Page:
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Topic: Articulatory phonetics


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  Phonetics - Wikipedia, the free encyclopedia
For instance, in Chinese characters, a phonetic refers to the portion of the character that hints at its pronunciation, while the radical refers to the portion that serves as a semantic hint.
Characters featuring the same phonetic typically have similar pronunciations, but by no means are the pronunciations predictably determined by the phonetic due to the fact that pronunciations diverged over many centuries while the characters remained the same.
Phonetics was studied as early as 2500 years ago in ancient India, where there existed numerous phonetically extremely accurate treatises on the orthoepy of Sanskrit and a Tamil grammar book Tolkāppiyam (c.
en.wikipedia.org /wiki/Phonetics   (673 words)

  
 Articulatory phonetics -- Facts, Info, and Encyclopedia article   (Site not responding. Last check: 2007-10-24)
The field of articulatory phonetics is a subfield of (The branch of acoustics concerned with speech processes including its production and perception and acoustic analysis) phonetics.
That is, articulatory phoneticians are interested in how the different structures of the vocal tract, called the articulators (tongue, lips, jaw, palate, teeth etc.), interact to create the specific sounds.
The way in which the electrodes are "contacted" by the tongue during speech provides us with important information, such as how much of the palate is contacted in different speech sounds, or which regions of the palate are contacted, or what the duration of the contact is.
www.absoluteastronomy.com /encyclopedia/a/ar/articulatory_phonetics.htm   (266 words)

  
 AllRefer.com - phonetics (Language And Linguistics) - Encyclopedia
Phonetics studies speech sounds according to their production in the vocal organs (articulatory phonetics), their physical properties (acoustic phonetics), or their effect on the ear (auditory phonetics).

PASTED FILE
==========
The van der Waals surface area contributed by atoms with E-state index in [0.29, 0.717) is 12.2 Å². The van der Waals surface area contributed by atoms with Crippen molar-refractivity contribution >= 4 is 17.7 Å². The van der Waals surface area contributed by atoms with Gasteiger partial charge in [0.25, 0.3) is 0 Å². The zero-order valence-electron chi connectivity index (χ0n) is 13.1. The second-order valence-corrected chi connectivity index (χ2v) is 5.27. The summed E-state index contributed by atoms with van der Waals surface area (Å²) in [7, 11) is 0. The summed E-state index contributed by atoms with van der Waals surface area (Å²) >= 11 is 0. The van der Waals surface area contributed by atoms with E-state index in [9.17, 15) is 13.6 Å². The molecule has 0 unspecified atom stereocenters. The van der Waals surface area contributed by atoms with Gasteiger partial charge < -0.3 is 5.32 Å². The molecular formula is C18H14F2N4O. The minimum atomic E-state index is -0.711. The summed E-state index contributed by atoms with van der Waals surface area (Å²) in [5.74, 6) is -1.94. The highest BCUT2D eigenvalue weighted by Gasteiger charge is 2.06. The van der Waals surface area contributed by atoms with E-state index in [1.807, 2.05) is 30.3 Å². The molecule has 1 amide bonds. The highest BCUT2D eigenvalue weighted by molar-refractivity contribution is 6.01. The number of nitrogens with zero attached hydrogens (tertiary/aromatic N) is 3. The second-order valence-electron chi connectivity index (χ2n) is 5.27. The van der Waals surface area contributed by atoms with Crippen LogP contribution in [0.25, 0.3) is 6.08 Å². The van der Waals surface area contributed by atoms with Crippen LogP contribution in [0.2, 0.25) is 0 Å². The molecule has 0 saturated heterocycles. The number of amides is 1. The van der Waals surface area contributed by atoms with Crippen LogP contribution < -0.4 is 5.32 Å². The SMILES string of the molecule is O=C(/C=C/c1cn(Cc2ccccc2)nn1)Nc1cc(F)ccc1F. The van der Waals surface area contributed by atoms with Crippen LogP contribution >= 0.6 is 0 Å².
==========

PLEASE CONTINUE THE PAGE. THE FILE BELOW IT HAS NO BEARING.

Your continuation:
All phonetics are interrelated, since human articulatory and auditory mechanisms correspond to each other and are mediated by wavelength, pitch, and the other physical properties of sound.
Whereas phonetics refers to the study of the production, perception, and physical nature of speech sounds, phonology refers to the study of how such sounds are combined in particular languages and of how they are used to convey meaning.
reference.allrefer.com /encyclopedia/P/phonetic.html   (505 words)

  
 Phonetics - Open Encyclopedia   (Site not responding. Last check: 2007-10-24)
Phonetics is the study of speech sounds (voice).
Phones, the objects of study in phonetics, are actual speech sounds as uttered by human beings.
Phonetics was studied as early as 2500 years ago in ancient India.
open-encyclopedia.com /Phonetics   (382 words)

  
 Linguistics: Phonetics - Wikibooks
Phonetics is the systematic study of the human ability to make sounds using the vocal organs of speech, especially for producing oral language.
For the purposes of articulatory phonetics, consonant sounds are typically characterized as sounds that have constricted or closed configurations of the vocal tract.
For example, a sound such as [w] phonetically seems more like a vowel (with relative lack of constriction or closure of the vocal tract) but, phonologically speaking, behaves as a consonant in that it always appears before a vowel sound at the beginning (onset) of a syllable.
en.wikibooks.org /wiki/Linguistics:_Phonetics   (887 words)

  
 CA162 Principles of Linguistics ACL1 Phonetics Notes 1 - Intro   (Site not responding. Last check: 2007-10-24)
Phonetics is concerned with the properties of the individual sounds, not with the ways in which they are used or the structures which they can build.
Articulatory Phonetics is concerned with the movements of muscles and other bits of anatomy which produce human speech sounds.
Phonetic symbols are written between phonetic brackets "[" and "]", so that a word such as "cat" is transcribed [k a t] and a phrase such as "Don't lose me now" might be transcribed as [d o n t l u z m i n au].
www.compapp.dcu.ie /~alex/CA162/PHONETICS/phonetics.html   (395 words)

  
 Unit 1: Phonetics
Phonetics is a branch of Linguistics that examines the inventory and structure of the sounds of speech.
The second, acoustic phonetics, measures and analyzes the physical properties of the sound waves humans produce when we speak.
While the focus of this unit will be the articulatory properties of speech sounds, we will implicitly make reference to acoustic and perceptual properties of speech sounds throughout the course.
www.ic.arizona.edu /~anth383/unit1.html   (238 words)

  
 Phonetics: The Sounds of English and Spanish - THe University of Iowa
The English and Spanish Phonetics libraries are web resources that have the following features for each of the consonants and vowels of Spanish and American English.
This library is intended to be used by adult students and instructors of articulatory phonetics, linguistics or foreign language.